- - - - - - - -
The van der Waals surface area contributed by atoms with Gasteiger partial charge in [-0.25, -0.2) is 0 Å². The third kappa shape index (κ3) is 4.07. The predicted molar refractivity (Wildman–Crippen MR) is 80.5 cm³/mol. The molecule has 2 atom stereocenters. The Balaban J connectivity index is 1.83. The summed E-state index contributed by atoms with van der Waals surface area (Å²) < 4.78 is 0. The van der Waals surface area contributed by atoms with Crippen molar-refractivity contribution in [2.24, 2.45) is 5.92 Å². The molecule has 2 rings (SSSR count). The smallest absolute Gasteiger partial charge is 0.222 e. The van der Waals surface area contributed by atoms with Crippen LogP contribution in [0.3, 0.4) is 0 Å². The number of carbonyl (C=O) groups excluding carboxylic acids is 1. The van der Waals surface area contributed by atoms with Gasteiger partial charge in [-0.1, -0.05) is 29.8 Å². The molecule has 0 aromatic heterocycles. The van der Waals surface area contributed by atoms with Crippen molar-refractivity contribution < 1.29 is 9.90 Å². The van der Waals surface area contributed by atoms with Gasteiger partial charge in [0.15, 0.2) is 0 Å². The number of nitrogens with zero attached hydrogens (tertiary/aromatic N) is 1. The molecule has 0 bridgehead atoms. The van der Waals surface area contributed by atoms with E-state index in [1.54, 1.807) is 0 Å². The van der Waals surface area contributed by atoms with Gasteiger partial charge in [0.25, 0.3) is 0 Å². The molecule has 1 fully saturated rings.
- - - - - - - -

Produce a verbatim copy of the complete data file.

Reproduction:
The van der Waals surface area contributed by atoms with Gasteiger partial charge in [-0.25, -0.2) is 0 Å². The third kappa shape index (κ3) is 4.07. The predicted molar refractivity (Wildman–Crippen MR) is 80.5 cm³/mol. The molecule has 2 atom stereocenters. The Balaban J connectivity index is 1.83. The summed E-state index contributed by atoms with van der Waals surface area (Å²) < 4.78 is 0. The van der Waals surface area contributed by atoms with Crippen molar-refractivity contribution in [2.24, 2.45) is 5.92 Å². The molecule has 2 rings (SSSR count). The smallest absolute Gasteiger partial charge is 0.222 e. The van der Waals surface area contributed by atoms with Crippen LogP contribution in [0.3, 0.4) is 0 Å². The number of carbonyl (C=O) groups excluding carboxylic acids is 1. The van der Waals surface area contributed by atoms with Gasteiger partial charge in [-0.1, -0.05) is 29.8 Å². The molecule has 0 aromatic heterocycles. The van der Waals surface area contributed by atoms with Crippen molar-refractivity contribution < 1.29 is 9.90 Å². The van der Waals surface area contributed by atoms with Gasteiger partial charge in [0.15, 0.2) is 0 Å². The number of nitrogens with zero attached hydrogens (tertiary/aromatic N) is 1. The molecule has 0 bridgehead atoms. The van der Waals surface area contributed by atoms with E-state index in [1.54, 1.807) is 0 Å². The van der Waals surface area contributed by atoms with Gasteiger partial charge in [0.25, 0.3) is 0 Å². The molecule has 1 fully saturated rings.